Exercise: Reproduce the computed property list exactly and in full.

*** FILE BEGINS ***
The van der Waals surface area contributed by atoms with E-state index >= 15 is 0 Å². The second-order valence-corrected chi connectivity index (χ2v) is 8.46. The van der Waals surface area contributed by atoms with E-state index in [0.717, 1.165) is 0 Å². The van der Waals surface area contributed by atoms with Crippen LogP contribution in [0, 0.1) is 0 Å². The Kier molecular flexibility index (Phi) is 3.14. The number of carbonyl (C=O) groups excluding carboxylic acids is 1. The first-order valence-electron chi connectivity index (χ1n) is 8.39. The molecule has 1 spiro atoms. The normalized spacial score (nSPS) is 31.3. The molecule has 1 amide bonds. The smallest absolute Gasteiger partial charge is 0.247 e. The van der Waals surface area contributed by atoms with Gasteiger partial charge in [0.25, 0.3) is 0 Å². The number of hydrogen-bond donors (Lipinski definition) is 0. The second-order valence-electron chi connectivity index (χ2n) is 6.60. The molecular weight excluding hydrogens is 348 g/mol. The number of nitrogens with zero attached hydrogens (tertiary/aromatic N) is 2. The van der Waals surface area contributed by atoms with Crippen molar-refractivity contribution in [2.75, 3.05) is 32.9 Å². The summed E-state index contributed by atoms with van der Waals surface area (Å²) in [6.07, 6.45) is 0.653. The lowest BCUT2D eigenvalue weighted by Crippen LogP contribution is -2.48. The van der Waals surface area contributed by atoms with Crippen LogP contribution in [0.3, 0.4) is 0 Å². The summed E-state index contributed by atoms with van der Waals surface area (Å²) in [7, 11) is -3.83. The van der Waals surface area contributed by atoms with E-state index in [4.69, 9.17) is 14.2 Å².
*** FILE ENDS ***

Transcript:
The van der Waals surface area contributed by atoms with E-state index >= 15 is 0 Å². The second-order valence-corrected chi connectivity index (χ2v) is 8.46. The van der Waals surface area contributed by atoms with E-state index in [0.717, 1.165) is 0 Å². The van der Waals surface area contributed by atoms with Crippen LogP contribution in [0, 0.1) is 0 Å². The Kier molecular flexibility index (Phi) is 3.14. The number of carbonyl (C=O) groups excluding carboxylic acids is 1. The first-order valence-electron chi connectivity index (χ1n) is 8.39. The molecule has 1 spiro atoms. The normalized spacial score (nSPS) is 31.3. The molecule has 1 amide bonds. The smallest absolute Gasteiger partial charge is 0.247 e. The van der Waals surface area contributed by atoms with Gasteiger partial charge in [0.25, 0.3) is 0 Å². The number of hydrogen-bond donors (Lipinski definition) is 0. The second-order valence-electron chi connectivity index (χ2n) is 6.60. The molecular weight excluding hydrogens is 348 g/mol. The number of nitrogens with zero attached hydrogens (tertiary/aromatic N) is 2. The van der Waals surface area contributed by atoms with Crippen molar-refractivity contribution in [2.75, 3.05) is 32.9 Å². The summed E-state index contributed by atoms with van der Waals surface area (Å²) in [6.07, 6.45) is 0.653. The lowest BCUT2D eigenvalue weighted by Crippen LogP contribution is -2.48. The van der Waals surface area contributed by atoms with Crippen LogP contribution in [0.3, 0.4) is 0 Å². The summed E-state index contributed by atoms with van der Waals surface area (Å²) in [7, 11) is -3.83. The van der Waals surface area contributed by atoms with E-state index in [4.69, 9.17) is 14.2 Å².